Newspaper and magazine articles related to Nikola Tesla

Nikola Tesla Articles

Newspaper and magazine articles related to Nikola Tesla

John Ashton's Fascinating Memories

July, 2008
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Larry Babcock's excellent article, "Air/Ground Communications in World War I," (April, 2008) brought to mind a letter of communication received many years ago from John Oliver Ashton. Mr. Ashton worked as an engineer on J.P. Morgan's palatial steam yacht "Corsair" and later as test engineer on Senator Nelson W. Aldrich's yacht "Alvina." Ashton's father was a financial officer for Okonite Wire and Cable and signed the checks to support such pioneers as Marconi, Tesla, Edison, Fessenden, deForest, and so on. Ashton revealed that "Tesla was 'Nick' to us," and went on to tell of a close association with schoolmate Edwin H. Armstrong with whom he worked during the latter's experiments with feedback circuits and early radio patents.

Also of interest was Ashton's work in early wireless with Earle Ovington, the first airmail pilot. "I palled with men like Earle Ovington on whose Bleriot monoplane I installed my own original system, using the first counterpoise antenna, in 1910. And while Earle soared at some 1500 feet over Mineola/Hempstead we carried on the first two-way radio (communications) from plane to ground...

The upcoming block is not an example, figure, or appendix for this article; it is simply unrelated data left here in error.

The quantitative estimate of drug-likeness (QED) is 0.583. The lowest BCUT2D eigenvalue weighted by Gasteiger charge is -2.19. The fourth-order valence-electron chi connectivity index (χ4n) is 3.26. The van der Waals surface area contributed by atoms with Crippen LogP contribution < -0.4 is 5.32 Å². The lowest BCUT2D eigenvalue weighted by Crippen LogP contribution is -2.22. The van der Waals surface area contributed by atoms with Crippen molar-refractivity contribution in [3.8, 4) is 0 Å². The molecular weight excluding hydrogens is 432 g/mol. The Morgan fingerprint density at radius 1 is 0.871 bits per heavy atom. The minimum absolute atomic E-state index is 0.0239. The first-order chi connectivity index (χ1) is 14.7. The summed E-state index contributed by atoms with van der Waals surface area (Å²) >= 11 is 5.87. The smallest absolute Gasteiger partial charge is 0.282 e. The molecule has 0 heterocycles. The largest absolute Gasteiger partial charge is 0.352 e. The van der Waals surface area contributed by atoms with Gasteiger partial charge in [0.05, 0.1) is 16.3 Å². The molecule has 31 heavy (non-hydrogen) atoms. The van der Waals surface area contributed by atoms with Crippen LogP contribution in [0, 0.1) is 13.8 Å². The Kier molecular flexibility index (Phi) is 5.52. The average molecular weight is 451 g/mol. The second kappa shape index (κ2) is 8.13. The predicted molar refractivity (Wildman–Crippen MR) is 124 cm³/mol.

...My first wireless transmitter of any size was a 10 kW open core transformer and to that I added an open gap and a huge glass plate condenser. With my huge antennas over Yonkers I could get the distance that [other boys envied, allowing me to work] ships in the mid-Atlantic. Prior to 1912, no license was required. The air was 'free' and we pioneers did have fun that not one these days can quite understand or imagine."

Ashton went on to describe his participation in the Madison Square Garden electrical exhibitions with friend Earle Ovington. "He was a millionaire's son and close friend of Tesla. Earle would put on spectacular displays of fireworks using a huge Tesla coil mounted on a platform over the crowd...and would let me venture forth on the glass platform [to] take big sparks of terrifying. length off a wand that I held in my hand and which, in turn, jumped to the ball on top of the Tesla coil. Tesla would stand by with a paternal eye on us both and smile, as he was somewhat of a showman himself..."

Tesla Electrical Experimenters
Queensbury, NY


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